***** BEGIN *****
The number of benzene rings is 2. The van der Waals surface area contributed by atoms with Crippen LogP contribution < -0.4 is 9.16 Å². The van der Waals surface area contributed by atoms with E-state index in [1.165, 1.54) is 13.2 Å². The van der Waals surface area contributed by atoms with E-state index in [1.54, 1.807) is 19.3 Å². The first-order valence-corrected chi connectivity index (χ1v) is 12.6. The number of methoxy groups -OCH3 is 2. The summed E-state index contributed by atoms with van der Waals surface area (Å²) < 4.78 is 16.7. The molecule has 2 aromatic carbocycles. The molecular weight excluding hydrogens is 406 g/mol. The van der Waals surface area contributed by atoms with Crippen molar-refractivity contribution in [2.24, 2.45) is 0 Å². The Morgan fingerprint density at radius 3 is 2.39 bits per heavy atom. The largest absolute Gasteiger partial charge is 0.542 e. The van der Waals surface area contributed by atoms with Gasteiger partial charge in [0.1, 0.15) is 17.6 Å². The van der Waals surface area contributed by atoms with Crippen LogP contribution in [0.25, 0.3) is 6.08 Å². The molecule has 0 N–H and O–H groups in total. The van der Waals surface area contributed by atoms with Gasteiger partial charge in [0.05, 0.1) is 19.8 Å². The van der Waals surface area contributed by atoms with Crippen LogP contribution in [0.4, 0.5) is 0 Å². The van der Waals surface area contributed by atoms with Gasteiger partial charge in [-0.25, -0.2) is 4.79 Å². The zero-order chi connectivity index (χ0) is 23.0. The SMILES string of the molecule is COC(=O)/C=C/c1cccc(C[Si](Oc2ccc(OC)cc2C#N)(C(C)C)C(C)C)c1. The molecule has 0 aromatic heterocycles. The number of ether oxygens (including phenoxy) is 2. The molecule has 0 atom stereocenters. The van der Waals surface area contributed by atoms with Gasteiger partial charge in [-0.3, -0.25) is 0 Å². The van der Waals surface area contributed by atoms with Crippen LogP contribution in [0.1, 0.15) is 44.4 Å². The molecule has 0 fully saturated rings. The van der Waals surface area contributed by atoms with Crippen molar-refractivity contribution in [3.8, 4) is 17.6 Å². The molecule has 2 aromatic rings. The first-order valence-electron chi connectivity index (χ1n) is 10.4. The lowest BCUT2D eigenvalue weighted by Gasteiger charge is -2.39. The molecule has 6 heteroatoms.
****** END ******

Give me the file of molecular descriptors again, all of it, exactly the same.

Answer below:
The number of benzene rings is 2. The van der Waals surface area contributed by atoms with Crippen LogP contribution < -0.4 is 9.16 Å². The van der Waals surface area contributed by atoms with E-state index in [1.165, 1.54) is 13.2 Å². The van der Waals surface area contributed by atoms with E-state index in [1.54, 1.807) is 19.3 Å². The first-order valence-corrected chi connectivity index (χ1v) is 12.6. The number of methoxy groups -OCH3 is 2. The summed E-state index contributed by atoms with van der Waals surface area (Å²) < 4.78 is 16.7. The molecule has 2 aromatic carbocycles. The molecular weight excluding hydrogens is 406 g/mol. The van der Waals surface area contributed by atoms with Crippen molar-refractivity contribution in [2.24, 2.45) is 0 Å². The Morgan fingerprint density at radius 3 is 2.39 bits per heavy atom. The largest absolute Gasteiger partial charge is 0.542 e. The van der Waals surface area contributed by atoms with Gasteiger partial charge in [0.1, 0.15) is 17.6 Å². The van der Waals surface area contributed by atoms with Crippen LogP contribution in [0.25, 0.3) is 6.08 Å². The molecule has 0 N–H and O–H groups in total. The van der Waals surface area contributed by atoms with Gasteiger partial charge in [0.05, 0.1) is 19.8 Å². The van der Waals surface area contributed by atoms with Crippen LogP contribution in [0.4, 0.5) is 0 Å². The van der Waals surface area contributed by atoms with Gasteiger partial charge in [-0.25, -0.2) is 4.79 Å². The zero-order chi connectivity index (χ0) is 23.0. The SMILES string of the molecule is COC(=O)/C=C/c1cccc(C[Si](Oc2ccc(OC)cc2C#N)(C(C)C)C(C)C)c1. The molecule has 0 aromatic heterocycles. The number of ether oxygens (including phenoxy) is 2. The molecule has 0 atom stereocenters. The van der Waals surface area contributed by atoms with Gasteiger partial charge in [-0.3, -0.25) is 0 Å². The van der Waals surface area contributed by atoms with Crippen LogP contribution in [0.1, 0.15) is 44.4 Å². The molecule has 0 fully saturated rings. The van der Waals surface area contributed by atoms with Crippen molar-refractivity contribution in [3.8, 4) is 17.6 Å². The molecule has 2 aromatic rings. The first-order valence-electron chi connectivity index (χ1n) is 10.4. The lowest BCUT2D eigenvalue weighted by Gasteiger charge is -2.39. The molecule has 6 heteroatoms.